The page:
Before and during the vortex disruption, locations east of the Rockies basked in unusually mild weather for weeks. Washington witnessed 28 days of warmer-than-normal weather, and the first half of January ranked among the top 10 warmest on record in Minneapolis and Milwaukee:
But the polar vortex split, which forecasters predicted in December, has likely triggered a transition toward a much more wintry pattern.
Even though the vortex split around the start of the New Year, it often takes weeks for the effects to become apparent in day-to-day weather. The vortex zips around the North Pole high in the stratosphere about twice as high up as commercial aircraft fly, so its downward propagation through the atmosphere is a drawn out process.
“I think the snowstorm this weekend was related to the vortex split,” said Judah Cohen, a researcher at Atmospheric and Environmental Research in Boston, and polar vortex expert. “I think we’re seeing the impacts already.”
After the vortex fractures, it can fundamentally alter the flow in the atmosphere. Steering winds which blow from west to east — transporting mild air from the Pacific Ocean over the continental U.S. — shift to more north and south. Arctic air can more readily be drawn into the North America and Europe.
“The first order impact [of a vortex split] is that you slow the west to east flow and add more of a north-south component,” said Cohen. “There’s a much greater exchange of arctic air that’s moving south.”
A blast of a bitter Arctic air is forecast to plunge into the eastern U.S. late this week and this weekend, the coldest of the winter so far in some areas — another possible sign of the vortex disruption.
By Sunday, temperatures are forecast to be about 10 to 25 degrees colder than normal in the central U.S. and parts of the East. Temperatures may plunge below zero in Kansas City on Sunday, where the AFC championship game between the Chiefs and the New England Patriots will be played.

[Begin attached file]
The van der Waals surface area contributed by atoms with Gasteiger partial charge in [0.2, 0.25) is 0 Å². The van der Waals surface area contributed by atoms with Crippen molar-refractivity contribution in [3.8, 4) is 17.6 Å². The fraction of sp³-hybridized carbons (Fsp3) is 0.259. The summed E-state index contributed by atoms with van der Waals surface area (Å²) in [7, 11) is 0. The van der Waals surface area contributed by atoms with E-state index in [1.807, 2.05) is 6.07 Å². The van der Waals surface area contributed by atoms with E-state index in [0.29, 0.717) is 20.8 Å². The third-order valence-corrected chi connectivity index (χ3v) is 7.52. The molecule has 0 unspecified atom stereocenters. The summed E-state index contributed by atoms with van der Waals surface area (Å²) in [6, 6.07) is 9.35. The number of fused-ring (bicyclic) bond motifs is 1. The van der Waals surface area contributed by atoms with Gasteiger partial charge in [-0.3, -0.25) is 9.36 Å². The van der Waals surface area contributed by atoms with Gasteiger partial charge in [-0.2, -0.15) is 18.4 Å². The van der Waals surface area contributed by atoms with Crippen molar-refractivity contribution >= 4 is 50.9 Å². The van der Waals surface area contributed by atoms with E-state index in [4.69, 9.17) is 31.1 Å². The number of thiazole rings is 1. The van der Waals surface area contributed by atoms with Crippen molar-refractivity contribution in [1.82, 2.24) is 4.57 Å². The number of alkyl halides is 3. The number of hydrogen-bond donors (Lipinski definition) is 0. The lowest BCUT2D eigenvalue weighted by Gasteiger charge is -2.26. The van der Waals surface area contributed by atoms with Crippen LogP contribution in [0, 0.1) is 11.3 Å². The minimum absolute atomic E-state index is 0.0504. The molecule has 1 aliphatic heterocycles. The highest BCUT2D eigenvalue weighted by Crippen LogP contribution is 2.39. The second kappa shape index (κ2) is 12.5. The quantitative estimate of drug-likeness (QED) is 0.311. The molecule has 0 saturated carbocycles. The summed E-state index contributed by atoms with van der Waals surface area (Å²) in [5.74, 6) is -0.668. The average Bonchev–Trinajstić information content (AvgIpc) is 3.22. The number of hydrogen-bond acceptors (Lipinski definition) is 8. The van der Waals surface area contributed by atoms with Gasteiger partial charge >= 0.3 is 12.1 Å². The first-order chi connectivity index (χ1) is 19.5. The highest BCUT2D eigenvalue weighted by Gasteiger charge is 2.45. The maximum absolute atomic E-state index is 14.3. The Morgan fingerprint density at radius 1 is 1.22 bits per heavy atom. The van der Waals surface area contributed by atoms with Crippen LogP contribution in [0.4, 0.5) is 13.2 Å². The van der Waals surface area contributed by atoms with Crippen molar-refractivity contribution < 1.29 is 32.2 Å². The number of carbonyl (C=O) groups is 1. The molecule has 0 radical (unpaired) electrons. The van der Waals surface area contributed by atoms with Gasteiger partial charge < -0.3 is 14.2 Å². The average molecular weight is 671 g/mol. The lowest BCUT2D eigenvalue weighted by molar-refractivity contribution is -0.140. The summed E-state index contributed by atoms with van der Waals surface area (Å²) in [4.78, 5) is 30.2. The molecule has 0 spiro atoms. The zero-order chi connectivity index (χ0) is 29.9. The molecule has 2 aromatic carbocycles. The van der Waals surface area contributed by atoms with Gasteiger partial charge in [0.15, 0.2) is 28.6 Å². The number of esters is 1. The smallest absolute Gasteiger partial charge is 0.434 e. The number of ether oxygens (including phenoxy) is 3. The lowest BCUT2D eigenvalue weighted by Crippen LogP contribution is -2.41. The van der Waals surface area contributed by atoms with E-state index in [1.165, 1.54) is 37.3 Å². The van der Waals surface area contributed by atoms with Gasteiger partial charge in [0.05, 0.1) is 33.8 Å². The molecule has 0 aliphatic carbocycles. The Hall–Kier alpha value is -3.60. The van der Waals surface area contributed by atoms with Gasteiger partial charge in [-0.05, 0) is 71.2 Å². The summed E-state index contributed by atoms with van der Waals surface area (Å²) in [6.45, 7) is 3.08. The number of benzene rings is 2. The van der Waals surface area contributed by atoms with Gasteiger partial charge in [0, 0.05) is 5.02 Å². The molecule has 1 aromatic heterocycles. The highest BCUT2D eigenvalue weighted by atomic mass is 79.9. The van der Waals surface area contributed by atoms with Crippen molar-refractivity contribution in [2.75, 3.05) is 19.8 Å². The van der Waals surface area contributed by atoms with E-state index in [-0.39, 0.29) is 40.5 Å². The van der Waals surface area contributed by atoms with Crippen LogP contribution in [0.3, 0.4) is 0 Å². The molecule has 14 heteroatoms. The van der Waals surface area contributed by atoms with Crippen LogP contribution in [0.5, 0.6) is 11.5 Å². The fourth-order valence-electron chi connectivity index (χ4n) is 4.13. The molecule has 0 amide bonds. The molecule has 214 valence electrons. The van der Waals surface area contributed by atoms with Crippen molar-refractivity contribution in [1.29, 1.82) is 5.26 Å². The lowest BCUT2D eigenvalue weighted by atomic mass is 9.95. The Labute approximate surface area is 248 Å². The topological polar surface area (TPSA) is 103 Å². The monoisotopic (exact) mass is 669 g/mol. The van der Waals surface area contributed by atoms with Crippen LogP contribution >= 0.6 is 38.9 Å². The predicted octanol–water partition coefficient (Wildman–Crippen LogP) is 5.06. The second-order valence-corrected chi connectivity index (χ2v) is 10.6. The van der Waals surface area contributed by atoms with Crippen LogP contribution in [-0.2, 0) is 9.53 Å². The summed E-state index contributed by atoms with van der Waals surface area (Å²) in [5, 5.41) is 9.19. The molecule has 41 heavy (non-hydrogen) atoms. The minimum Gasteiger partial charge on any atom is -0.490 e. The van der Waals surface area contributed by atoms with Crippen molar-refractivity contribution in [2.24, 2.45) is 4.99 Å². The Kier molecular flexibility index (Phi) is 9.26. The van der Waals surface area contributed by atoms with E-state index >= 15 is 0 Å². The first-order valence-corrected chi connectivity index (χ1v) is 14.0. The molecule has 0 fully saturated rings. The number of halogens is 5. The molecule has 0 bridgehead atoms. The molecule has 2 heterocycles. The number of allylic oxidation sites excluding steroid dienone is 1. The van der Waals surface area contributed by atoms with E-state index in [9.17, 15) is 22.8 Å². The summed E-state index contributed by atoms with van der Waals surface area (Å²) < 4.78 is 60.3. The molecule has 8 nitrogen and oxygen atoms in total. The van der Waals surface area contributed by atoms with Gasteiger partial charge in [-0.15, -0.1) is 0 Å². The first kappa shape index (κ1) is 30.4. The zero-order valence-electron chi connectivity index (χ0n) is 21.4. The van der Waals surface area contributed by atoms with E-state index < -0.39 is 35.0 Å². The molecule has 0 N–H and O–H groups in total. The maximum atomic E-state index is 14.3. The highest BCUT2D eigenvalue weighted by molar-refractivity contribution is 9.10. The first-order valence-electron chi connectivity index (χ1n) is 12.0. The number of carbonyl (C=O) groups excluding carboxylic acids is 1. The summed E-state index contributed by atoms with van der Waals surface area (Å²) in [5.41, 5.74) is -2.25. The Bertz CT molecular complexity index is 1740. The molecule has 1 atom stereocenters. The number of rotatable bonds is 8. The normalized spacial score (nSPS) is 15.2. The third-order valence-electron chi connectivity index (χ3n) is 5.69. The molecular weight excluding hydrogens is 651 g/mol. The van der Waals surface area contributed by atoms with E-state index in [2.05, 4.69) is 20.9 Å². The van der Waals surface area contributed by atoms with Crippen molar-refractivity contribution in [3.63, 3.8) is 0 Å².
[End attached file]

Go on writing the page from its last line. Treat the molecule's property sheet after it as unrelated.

But this cold snap may still just be an appetizer.
Computer models suggest the onset of persistent and acute cold may hold off until between Jan. 25 and 30. In the meantime, temperatures may fluctuate wildly as this new, harsh regime becomes established.
“This is more of a transition period,” said Michael Ventrice, a meteorological scientist at the Weather Co., which is owned by IBM. “We’re kicking out the old regime when the Pacific jet was bringing a lot of warmth to the U.S.”
The signal for an extended period of cold and potentially stormy weather is very strong continuing well into February, say long-range forecasters. “I think you can be very confident,” Ventrice said.
Ventrice said the European modeling system has been predicting this cold pattern for six straight weeks without exception, which is rare. “There’s something big driving this signal and it’s tied to the stratospheric warming [or vortex split]."
The American modeling system is in agreement with the European in forecasting the initiation of a very cold pattern in about two weeks.
Once this wintry pattern becomes entrenched, it may be difficult to dislodge.
“These impacts can last four to six, and maybe eight, weeks,” said Cohen, who expects the worst winter conditions to peak in February. After last year’s polar vortex disruption in February, abnormally cold and stormy weather dominated the eastern U.S. in March and well into April.
While forecasters cannot predict exactly how cold it will get this year, where and when big storms will form and who will get the most snow, Cohen said to expect “intense periods of winter weather becoming more frequent including more frequent episodes of arctic outbreaks."
Because of the developing El Nino event, which adds moisture to storms traveling across the South, the snow potential will also be enhanced during this period. “We’re seeing all of these southern stream storms, which will act as seedlings for nor’easters,” Ventrice said.
Ventrice said he expects the cold to penetrate into the Deep South and that, by the end of February, winter will have worn out its welcome.
“I think it’s going to be a completely 180 in the psyche for people living in the eastern U.S.,” Ventrice said. “In Boston, we want the snow now because we haven’t had it. By the time this is over, we’re going to be ready to be done.”